Is O’Donnell Purchase a Sweetheart Deal?
Northwestern Mutual won’t sign full deed restriction for county deal, leaving it free to develop a high-rise development on lakefront land.
Something doesn’t seem right about the proposed sale of the O’Donnell Park garage to Northwestern Mutual by Milwaukee County. A small group of opponents argue the public interest is not being protected by Milwaukee County Executive Chris Abele, and I’m beginning to think they’re right.
The rationale here at first glance seems compelling: the county dumps a deteriorating garage that doesn’t make much money and will some day have to be replaced, and Northwestern Mutual (NM) buys it, fixes it up and gets a place for employees to park while allowing public parking on nights and weekends. True, the county only gets $14 million and after paying off the debt is left with just $5 million, but it dumps a fiscal headache and gives the garage to an upstanding Milwaukee company that promises to maintain the rooftop plaza as a public space.
So what’s not to like? Quite a bit, actually.
First, NM seems to be getting the property at a very attractive price. At county hearings, “five in all,” Milwaukee County Supervisor Patricia Jursik notes, “a range of $14 million to $40 million was discussed in valuations. Clearly $14 million is at the low end of this continuum.”
Second, the company isn’t just getting the parking garage. The sale also includes green space along E. Michigan St., which a city plan has envisioned as an ideal spot for a a high-priced, high rise development like Kilbourn Tower. If that happens, NM could sell the land for a very hefty price. So why don’t the valuations include the potential value of this land?
Third, the deal also includes the Miller Brewing Company Pavilion, the building housing Coast Restaurant and the Betty Brinn Children’s Museum. Yes, the parking garage is also below that building, but why not a public-private partnership with the county retaining ownership of the building and NM getting the garage below? Why does the deterioration of the parking garage justify selling the pavilion, which is in fine shape. And what’s to stop NM from jacking up the rent for Betty Brin or replacing the entire building with something that makes far more money, given its spectacular location overlooking the lake? True, Betty Brinn’s leaders support the sale to NM, but that seems to be based solely on trust in the company rather than any legal guarantees.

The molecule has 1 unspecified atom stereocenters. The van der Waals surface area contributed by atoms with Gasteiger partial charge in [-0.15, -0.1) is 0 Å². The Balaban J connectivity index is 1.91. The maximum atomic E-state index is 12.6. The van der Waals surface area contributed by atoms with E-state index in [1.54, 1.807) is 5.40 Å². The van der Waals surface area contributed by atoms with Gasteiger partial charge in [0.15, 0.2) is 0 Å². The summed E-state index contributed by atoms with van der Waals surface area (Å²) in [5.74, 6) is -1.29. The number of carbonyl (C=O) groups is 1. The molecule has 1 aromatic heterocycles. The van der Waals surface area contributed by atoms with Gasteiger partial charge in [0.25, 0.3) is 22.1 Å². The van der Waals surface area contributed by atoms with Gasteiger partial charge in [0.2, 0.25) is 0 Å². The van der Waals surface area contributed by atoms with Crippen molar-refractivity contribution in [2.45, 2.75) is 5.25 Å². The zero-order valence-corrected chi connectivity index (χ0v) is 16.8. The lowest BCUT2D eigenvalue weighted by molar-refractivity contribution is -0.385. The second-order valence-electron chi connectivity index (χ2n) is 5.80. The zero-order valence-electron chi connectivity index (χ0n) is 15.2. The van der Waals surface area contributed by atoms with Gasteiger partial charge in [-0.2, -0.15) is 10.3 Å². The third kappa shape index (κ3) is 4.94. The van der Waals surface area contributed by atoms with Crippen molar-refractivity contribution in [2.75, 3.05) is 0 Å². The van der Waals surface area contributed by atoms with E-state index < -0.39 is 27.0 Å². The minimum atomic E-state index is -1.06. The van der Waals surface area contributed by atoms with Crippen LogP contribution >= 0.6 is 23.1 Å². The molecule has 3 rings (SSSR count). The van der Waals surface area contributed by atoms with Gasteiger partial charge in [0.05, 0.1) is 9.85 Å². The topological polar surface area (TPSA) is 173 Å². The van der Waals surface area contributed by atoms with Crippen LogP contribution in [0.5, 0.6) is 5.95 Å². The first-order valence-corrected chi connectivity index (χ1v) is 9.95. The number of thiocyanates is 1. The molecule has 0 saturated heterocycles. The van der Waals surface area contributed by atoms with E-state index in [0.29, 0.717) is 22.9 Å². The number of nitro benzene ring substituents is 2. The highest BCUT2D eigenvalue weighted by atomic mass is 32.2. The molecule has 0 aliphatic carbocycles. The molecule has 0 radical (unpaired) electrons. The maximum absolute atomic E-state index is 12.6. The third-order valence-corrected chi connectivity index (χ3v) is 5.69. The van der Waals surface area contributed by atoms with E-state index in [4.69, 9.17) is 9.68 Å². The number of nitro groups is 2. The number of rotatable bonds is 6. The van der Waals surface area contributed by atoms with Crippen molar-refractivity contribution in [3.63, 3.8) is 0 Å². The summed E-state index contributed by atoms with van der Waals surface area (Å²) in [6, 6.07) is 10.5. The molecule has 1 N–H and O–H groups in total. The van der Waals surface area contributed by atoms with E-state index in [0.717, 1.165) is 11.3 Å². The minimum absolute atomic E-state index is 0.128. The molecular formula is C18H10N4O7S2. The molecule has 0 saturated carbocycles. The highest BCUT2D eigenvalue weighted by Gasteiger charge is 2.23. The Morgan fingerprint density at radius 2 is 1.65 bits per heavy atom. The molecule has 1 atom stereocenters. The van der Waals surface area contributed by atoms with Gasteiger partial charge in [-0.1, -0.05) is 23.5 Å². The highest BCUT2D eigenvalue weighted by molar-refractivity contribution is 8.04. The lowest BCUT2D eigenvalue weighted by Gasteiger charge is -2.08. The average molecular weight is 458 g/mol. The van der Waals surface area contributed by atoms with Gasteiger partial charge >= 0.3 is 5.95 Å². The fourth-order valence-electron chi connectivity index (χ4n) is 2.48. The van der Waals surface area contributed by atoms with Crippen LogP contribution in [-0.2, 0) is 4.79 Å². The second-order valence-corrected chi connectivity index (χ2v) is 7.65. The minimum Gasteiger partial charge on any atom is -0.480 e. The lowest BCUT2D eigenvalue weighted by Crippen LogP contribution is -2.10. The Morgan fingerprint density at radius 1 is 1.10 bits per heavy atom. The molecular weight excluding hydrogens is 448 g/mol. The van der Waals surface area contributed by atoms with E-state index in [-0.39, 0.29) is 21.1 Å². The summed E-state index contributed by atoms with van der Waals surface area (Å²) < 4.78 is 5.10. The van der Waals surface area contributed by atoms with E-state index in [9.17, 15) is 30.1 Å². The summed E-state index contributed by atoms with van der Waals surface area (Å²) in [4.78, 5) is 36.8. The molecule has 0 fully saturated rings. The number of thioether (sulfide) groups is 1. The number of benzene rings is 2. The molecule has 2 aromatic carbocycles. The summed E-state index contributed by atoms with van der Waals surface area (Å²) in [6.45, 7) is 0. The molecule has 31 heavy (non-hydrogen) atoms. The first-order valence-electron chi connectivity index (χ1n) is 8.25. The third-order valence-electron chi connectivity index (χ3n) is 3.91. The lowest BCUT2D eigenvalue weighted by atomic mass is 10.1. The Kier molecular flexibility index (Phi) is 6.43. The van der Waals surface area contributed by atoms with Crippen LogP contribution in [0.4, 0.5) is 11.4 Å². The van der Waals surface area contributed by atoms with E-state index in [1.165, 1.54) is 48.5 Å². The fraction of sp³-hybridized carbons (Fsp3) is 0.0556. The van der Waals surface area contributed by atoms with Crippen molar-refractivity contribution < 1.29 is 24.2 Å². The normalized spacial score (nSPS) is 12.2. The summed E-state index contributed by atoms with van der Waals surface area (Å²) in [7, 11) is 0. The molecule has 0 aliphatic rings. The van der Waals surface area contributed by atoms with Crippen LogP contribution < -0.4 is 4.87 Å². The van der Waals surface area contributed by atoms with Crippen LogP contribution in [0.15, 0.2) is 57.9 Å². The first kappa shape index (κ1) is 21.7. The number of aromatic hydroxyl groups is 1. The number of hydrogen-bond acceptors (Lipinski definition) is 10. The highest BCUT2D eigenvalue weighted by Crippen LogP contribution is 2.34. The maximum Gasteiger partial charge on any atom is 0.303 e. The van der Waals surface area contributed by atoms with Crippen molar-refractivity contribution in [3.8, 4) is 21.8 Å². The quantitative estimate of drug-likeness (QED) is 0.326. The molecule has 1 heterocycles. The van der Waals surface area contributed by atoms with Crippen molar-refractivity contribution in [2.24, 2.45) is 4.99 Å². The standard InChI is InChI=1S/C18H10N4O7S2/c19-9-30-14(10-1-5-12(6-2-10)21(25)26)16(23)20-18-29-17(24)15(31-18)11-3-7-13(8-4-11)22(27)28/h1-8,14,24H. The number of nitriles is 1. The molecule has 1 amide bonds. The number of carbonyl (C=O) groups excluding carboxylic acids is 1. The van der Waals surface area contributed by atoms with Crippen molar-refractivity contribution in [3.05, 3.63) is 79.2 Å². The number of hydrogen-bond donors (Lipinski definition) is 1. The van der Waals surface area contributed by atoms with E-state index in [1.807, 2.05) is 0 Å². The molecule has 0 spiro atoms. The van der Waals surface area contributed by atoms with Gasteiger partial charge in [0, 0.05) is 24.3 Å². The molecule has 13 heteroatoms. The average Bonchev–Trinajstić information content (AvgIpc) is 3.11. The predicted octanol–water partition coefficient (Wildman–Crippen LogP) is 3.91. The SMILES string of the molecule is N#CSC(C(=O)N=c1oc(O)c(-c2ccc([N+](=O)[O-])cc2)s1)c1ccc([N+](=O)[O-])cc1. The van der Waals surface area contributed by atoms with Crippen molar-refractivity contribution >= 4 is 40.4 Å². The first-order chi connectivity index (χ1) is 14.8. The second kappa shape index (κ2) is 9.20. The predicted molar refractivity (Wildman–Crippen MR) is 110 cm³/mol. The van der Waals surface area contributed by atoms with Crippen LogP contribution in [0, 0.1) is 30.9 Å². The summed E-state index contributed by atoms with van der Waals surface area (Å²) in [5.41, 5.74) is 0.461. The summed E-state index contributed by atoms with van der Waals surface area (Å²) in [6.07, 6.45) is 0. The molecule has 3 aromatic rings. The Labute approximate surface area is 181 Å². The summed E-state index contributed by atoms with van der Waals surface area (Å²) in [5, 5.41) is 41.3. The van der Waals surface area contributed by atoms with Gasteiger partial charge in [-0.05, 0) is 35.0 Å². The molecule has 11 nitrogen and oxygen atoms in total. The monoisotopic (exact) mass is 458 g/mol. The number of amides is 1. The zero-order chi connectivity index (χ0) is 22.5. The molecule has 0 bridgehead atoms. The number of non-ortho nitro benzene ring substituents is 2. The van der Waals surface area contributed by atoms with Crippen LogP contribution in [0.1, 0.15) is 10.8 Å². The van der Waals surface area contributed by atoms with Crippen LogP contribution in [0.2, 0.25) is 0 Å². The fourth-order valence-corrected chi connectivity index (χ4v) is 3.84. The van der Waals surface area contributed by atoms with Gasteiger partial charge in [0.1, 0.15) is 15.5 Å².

Fifth, why won’t Northwestern Mutual agree to sign a deed restriction for the southern portion of the property? Jursik says she has spoken with NM representatives three times, including one conversation with NM CEO John Schlifske, and the company refuses to sign such a deed. “Part of what we’ve said all along is that we don’t ever envision that Northwestern Mutual would want something right across the street that blocks our view to the lake,” NM representative Sandy Botcher told WUWM radio. That is certainly a reason to avoid developing the north portion of the property (which is deed restricted anyway), but the company could develop the southern portion without losing its lake view.
If NM officials don’t envision ever approving such developments, why won’t they sign a deed restriction to that effect? “There have been a lot of representations by NM saying the property will remain an available to the public,” Jursik notes. “And yet when you look at the contract, it does not contain any language to that effect. They have said to me they don’t want their hands tied on that south portion. They will have the ability to completely redesign the property should they want to.”
Sixth, why did the Abele administration give the impression the entire property was restricted as to future development? “We were misled at the outset that the entire property was, quote, deed restricted,” Jursik complains.
But this may be a case of being too easy to work with. From a market rate perspective, NM seems to be getting a pretty good deal even without the southern portion of the property. But if it has the ability to develop that portion of the property, the deal looks like a steal. With that land included, Jursik says, “there’s no way that’s a market-rate proposal.”
And it’s not as though Jursik is demanding all that much. “As an attorney I know it’s easy to create deed restrictions,” she says. So why the opposition to adding it?
All concerned here emphasize that NM is a great company. “They are a wonderful corporate citizen of Milwaukee,” Jursik says. “But,” she adds, “they have to do the right thing for their community.”
Drawings and Photos
-Two different parks groups have broader concerns, arguing that the county should not be selling parkland and this is a slippery slope that can lead to more such deals. Lynch, who has long been a parks advocate, wrote a lengthy legal analysis of the proposed deal pointing out what he believes is a dearth of language protecting the public. He certainly seems to be right about the southern portion of the property.
-Am I the only one who finds it strange that the Lakefront Development Advisory Commission made no recommendation regarding the sale of O’Donnell Park? The commission has representatives of the city, county and state and its mission is to “Preserve and protect the scenic and natural beauty of the lakefront” and “Provide access throughout the lakefront and especially to the water’s edge by all Milwaukee County residents and visitors.” If this deal doesn’t relate to that mission, what does?
-Speaking of maximizing the lakefront as a community asset, there is a broader issue here I’ve previously addressed: how the O’Donnell parking garage has never belonged on the lakefront.